As you grew, we showed our love by picking you up & cuddling you. We fed you ever so carefully when you were learning that challenging task. Some of us sang to you, some of us rocked you to sleep, some of us read books to you. We shared our hopes and dreams for you. We were the only family you had, but you had us 24 hours a day, 7 days a week, and there were so many of us to love you.
You surprised us all with your strength. Difficulties that many preemies faced were not all that hard for you. You didn’t need oxygen as long as many preemies, you needed very few medications. You learned to take a bottle quickly, which is not an easy thing for babies born so early. And you grew into such a cuddly, snuggly baby – you seemed content and you rarely cried. Sometimes babies born that early have a hard time cuddling and calming, but not you. We were so proud.
For much of the time you were with us in the NICU, you had no family to visit you. Other babies came and went, with their moms and their dads and their families to visit them. None of them probably ever realized that you had no family to visit you.
But then, of course, the day arrived when your adoptive family was going to meet you. Can you imagine how protective of you we felt? You had been ours and ours alone for months. We had grown very attached to you, and we all wanted to be sure your new family was going to be good for you. Luckily, your new family was fantastic. They respected us as your first family, while at the same time being single-mindedly determined to know you and love you. They asked us all about you, they had millions of questions. They learned your likes & dislikes, and stayed by your bed for hours, just watching you grow. They, too, read to you, sang to you, rocked you to sleep. They were patient, but so eager to have you home and become a family.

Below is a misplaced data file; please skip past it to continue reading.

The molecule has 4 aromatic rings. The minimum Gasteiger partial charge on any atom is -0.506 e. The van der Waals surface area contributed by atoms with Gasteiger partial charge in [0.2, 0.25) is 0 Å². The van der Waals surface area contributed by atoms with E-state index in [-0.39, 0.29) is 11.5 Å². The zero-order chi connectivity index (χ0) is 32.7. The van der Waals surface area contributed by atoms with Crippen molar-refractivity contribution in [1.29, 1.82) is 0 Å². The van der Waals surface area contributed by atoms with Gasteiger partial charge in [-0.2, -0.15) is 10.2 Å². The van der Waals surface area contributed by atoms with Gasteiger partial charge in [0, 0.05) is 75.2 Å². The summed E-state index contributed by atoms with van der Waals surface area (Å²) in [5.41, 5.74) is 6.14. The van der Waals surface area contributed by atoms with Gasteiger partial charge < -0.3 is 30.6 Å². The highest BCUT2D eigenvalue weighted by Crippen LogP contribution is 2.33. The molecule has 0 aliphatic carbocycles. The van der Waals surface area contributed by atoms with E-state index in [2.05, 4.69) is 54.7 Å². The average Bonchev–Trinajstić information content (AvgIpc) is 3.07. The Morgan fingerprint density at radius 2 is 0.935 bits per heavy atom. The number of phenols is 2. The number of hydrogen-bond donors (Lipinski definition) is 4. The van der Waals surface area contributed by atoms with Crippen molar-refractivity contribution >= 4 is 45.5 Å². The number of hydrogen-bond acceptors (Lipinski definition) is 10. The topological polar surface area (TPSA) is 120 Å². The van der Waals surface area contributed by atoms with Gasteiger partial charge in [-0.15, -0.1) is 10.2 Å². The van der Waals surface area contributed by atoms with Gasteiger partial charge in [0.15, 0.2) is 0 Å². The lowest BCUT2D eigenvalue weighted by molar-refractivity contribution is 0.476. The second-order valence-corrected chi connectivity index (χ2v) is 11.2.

Our collective hearts sang with joy, knowing you were going to a wonderful home, while at the same time sighing with sadness, knowing you would have to leave us someday soon. And that day did come. When you were strong enough to leave us, after so many weeks, your family packed all of your things (many of the nurses and therapists had brought you gifts over the months), we shared many hugs and happy tears, and you were gone. Off to live your life with your family, far away from us.
Your leaving us left an emptiness. Babies come and go everyday in the NICU, but you were different. You were extra special to us. We talked about you often, wondered how you were doing. Mostly, we missed you dearly.
Joey, it has been so many years since I held your incredibly delicate body in my hands and willed your heart to keep beating and to feel loved. I don’t know how those years have been for you, although I think of you often. I hope the years have been good to you. I know you faced many hardships right from the very first breath, and I’m sure you have faced many more. Health issues, perhaps? Or family struggles? I hope you have been able to face all of those difficulties with the same tenacity and vigor that you always did.
And I hope that my love, our collective love for you, stays with you always and gives you strength.
I want you to know the story of your birth, and the story of how loved you were, at a time when you can’t otherwise remember. And I want to thank you for letting us be your first family, for letting us love you. I hope we gave you a gift you’ll always have, by loving you and treating you as our own family.
You gave us a gift by allowing us the opportunity to remember how it feels to truly love the babies we care for. I loved you then, and I still do.